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**Unformatted text preview: **02/20/2001 TUE 15:25 FAX 6434330 MOFFITT LIBRARY 001 ER 102 Harte/Fischer
Spring, 1997 MIDTERM EXAMINATION
March 11, l997 This exam is open books and open notes. Anything you can lug into the classroom to help you is
acceptable as long as it is: a. non-addictive, b. quiet, c. odorless, and d. inanimate. The problems are assigned points that add up to 80. By coincidence, you also have 80 minutes to
do the exam, so you would be wise to allocate your time accordingly -- roughly one minute per point. Show all your work so you can get partial credit for “right idea but wrong answer”. Ifyou need a
number that you can't ﬁnd or remember or derive, deﬁne a symbol for it and express your answer
in terms of that symbol. Then take a guess at its value -- it can’t hurt —- and substitute it in. If
you don’t have time to complete a problem but think you know how to do it, describe the steps; that way we have an excuse to give you partial credit. Circle or underline your ﬁnal numerical answer to each problem. Either write your answer in a
bluebook or, if you don’t have one, on 8.5” x 11” sheets of paper. In the latter case, be sure your
name is on every sheet not just the ﬁrst one, and staple them together. 02/20/2001 TUE 15:25 FAX 6434330 MOFFITT LIBRARY 002 1. An experiment on mountain meadow response to warmer climate (in which meadow plots are
artiﬁcially heated) reveals that the species composition of plant cover will tend under climate
warming to shift from dominance by forbs (non-woody ﬂowering plants) to dominance by
woody shrubs, but the total living biomass (sum of forbs plus shrubs) will remain constant. Forbs
differ ﬁ'om shrubs in that forb net primary productivity per unit of forb biomass exceeds that for
shrubs. In particular, the residence times for living plant biomass in forbs and shrubs are 3 months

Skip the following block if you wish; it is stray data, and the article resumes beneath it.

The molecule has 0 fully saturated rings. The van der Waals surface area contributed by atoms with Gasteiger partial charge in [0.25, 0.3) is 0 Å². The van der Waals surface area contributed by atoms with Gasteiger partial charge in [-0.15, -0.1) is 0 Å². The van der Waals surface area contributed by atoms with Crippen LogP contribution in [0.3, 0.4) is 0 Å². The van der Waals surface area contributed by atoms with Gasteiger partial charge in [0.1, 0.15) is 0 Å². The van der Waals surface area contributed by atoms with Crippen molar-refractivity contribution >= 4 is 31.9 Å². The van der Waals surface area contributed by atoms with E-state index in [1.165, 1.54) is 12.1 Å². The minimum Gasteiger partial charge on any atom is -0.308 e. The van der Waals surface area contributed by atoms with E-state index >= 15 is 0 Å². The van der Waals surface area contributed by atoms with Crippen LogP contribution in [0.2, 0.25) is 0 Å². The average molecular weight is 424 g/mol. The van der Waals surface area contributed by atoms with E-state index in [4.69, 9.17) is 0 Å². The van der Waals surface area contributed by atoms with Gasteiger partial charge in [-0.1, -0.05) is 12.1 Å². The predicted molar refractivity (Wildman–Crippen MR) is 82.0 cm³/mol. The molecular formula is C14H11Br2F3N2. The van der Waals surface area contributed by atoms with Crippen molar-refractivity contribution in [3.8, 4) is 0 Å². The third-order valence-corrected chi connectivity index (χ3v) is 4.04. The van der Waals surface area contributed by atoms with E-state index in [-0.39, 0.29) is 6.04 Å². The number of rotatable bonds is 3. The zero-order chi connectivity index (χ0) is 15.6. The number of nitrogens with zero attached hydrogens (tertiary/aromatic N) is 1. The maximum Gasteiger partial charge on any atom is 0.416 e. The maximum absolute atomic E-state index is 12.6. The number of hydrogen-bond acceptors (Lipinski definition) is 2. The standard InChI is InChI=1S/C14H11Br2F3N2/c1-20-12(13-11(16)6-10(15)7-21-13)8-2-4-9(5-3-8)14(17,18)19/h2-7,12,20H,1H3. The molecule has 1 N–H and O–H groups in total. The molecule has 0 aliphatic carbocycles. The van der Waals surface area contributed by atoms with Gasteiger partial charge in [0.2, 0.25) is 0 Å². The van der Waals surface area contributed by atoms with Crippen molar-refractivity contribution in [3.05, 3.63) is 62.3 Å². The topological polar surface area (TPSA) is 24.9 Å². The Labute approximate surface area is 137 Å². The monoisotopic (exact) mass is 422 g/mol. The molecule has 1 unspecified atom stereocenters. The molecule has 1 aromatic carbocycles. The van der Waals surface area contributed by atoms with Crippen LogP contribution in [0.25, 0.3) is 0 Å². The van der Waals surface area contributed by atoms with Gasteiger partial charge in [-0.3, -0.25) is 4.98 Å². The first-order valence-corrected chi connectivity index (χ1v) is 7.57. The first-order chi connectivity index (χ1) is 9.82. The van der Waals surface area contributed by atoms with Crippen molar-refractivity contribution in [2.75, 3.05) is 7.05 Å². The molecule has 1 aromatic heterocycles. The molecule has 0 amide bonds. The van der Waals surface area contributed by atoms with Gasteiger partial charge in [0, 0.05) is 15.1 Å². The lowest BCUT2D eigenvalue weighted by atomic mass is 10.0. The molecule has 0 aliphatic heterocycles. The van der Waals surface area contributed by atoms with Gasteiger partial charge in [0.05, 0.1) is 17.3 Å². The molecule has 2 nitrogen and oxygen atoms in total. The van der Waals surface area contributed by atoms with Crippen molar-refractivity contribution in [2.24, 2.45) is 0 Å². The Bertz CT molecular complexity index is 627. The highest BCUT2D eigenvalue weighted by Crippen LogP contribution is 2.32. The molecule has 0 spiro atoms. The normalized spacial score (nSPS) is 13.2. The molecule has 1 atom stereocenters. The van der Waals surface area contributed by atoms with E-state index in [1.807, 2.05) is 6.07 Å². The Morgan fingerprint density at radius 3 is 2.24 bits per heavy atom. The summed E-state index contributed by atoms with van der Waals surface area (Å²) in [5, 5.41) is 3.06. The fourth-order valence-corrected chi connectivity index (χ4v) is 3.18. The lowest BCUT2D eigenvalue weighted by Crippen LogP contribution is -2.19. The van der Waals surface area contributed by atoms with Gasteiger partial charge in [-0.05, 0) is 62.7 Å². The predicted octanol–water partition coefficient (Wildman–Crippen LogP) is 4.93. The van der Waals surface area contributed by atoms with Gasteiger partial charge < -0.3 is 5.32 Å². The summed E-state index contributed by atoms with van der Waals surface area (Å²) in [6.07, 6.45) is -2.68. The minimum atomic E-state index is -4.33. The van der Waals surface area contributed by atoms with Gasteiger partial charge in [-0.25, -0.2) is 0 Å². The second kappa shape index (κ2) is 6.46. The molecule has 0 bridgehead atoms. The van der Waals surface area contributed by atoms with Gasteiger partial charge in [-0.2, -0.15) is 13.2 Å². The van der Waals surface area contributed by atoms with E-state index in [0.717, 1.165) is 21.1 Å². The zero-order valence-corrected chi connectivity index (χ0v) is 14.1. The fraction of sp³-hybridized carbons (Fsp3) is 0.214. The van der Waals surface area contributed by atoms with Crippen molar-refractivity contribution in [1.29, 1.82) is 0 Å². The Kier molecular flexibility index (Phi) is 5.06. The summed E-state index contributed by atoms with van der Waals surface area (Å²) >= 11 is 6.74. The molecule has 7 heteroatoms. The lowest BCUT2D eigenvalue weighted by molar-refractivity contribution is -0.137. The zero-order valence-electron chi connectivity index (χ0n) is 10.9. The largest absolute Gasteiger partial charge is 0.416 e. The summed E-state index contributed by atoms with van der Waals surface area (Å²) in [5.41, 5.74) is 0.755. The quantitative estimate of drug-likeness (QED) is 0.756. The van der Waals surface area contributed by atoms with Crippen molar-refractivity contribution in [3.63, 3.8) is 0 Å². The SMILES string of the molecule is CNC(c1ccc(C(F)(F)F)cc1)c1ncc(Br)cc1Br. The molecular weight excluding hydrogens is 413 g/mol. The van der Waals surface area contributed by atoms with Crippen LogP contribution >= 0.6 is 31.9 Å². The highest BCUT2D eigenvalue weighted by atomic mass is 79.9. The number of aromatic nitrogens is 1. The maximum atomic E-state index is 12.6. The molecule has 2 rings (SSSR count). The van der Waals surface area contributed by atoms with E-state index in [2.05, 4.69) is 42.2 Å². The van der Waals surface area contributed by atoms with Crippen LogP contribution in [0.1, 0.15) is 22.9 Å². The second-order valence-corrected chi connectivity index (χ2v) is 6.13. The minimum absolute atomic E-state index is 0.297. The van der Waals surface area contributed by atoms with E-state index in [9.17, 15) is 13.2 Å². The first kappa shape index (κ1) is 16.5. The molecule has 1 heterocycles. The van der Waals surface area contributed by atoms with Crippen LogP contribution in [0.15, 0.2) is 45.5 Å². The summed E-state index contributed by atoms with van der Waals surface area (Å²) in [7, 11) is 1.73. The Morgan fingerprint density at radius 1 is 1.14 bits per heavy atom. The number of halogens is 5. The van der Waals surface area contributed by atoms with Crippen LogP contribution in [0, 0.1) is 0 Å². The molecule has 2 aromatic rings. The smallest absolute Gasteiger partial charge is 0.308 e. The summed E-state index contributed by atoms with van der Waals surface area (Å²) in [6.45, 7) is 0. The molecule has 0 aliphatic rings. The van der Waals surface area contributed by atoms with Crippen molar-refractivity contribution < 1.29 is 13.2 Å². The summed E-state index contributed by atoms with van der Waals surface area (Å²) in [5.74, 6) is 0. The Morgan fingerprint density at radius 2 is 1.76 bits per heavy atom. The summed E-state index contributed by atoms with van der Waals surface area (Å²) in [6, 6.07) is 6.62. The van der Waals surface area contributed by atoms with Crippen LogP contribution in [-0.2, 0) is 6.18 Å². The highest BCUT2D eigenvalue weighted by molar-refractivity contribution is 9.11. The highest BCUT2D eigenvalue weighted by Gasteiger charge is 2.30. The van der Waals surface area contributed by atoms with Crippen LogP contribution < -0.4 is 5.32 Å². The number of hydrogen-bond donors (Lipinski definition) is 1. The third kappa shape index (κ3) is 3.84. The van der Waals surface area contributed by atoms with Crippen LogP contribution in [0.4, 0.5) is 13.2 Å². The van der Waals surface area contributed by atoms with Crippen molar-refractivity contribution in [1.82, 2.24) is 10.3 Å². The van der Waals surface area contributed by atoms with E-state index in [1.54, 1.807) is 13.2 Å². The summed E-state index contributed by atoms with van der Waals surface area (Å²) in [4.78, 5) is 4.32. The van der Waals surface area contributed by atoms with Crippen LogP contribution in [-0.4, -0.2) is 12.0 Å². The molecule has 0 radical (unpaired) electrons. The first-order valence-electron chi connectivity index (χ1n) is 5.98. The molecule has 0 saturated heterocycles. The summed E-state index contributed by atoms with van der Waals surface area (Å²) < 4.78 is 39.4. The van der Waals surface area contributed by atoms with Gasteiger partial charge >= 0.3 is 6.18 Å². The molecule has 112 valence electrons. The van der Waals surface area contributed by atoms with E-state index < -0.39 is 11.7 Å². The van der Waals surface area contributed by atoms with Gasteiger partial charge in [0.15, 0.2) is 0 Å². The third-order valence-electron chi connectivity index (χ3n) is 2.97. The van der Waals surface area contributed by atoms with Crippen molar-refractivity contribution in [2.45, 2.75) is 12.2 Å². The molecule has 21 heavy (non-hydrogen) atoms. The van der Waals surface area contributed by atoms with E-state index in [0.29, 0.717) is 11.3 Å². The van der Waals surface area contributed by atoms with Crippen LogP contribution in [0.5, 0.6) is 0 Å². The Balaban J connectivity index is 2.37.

and 24 months, respectively. Dead plant matter enters the soil organic matter compartment as
litter and is the only sizeable input to the soil organic matter pool. a. Using our simple chemical formula for the C, H, and 0 content of dry plant material, ﬁnd the
mass of carbon per unit of dry plant biomass, expressing your answer as a ﬁaction. (5 pts.) b. The experiment shows that the (living forb biomass):(living shrub biomass) ratio in the control
(i.e., unwarmed) plots is about 3 :2, whereas in the heated plots the ratio shifts to 2:3. Calculate
the ratio (the total ﬂow rate of plant material to the soil in the heated plots) : (the total ﬂow rate of plant material to the soil in the control plots). (10 pts.) c. The stock of total living plant biomass has a density of 250 g(carbon)/m2. Assume that the
only effect of warming on inputs or outputs of carbon to soil is to shift the species composition
and therefore the rate of litter input. In the control plots, soil organic matter is in steady state.
What is the rate of decomposition of soil organic matter in the unwarmed meadow? Express your answer in units of g(carbon)/m2-year. (10 pts.) d. Given the above information, at what rate will the heated plots lose carbon as a result of
warming? Express your answer in units of g(carbon)/m2-year). (10 pts.) 2. Assume that fossil ﬁlel burning in the northeastern US results in about 9.6 Mt(S)/y of SO;
emissions and 5.6 Mt(N) as NOx emissions. Assume further that 1/3 of the S and 1/2 of the N
convert to H28 04 and PIN03, respectively, and dissolve in rain or snow that falls on the
northeastern US. Assume 1.5 m of rain falls each year in the region. What will be the volume-
weighted—average pH of precipitation be in that region ﬁ'om these combined sources of acidity?
State any further assumptions clearly. (Don’t make this problem unnecessarily hard--you don’t need to solve equilibrium equations) (20 pts.) 3. Using our complete l—dimensional climate model for Earth’s average surface temperature
(Chapter 111.6 or, equivalently, Eq. 1 on p. 177 of COW, or, equivalently, the equation for T5
written on the board in class last week and two weeks ago), by how much should Earth’s surface
temperature change if deforestation simultaneously raises the albedo of earth from .30 to .32 and
lowers the globally—averaged evapotranspiration rate from 80 W/m2 to 73 W/mz? You may
assume the reduced heat of condensation is dumped into each of the two layers of the
atmosphere in the same proportions as is the unaltered heat of condensation (i.e., the 80 W/mz). (25 pts.) ...

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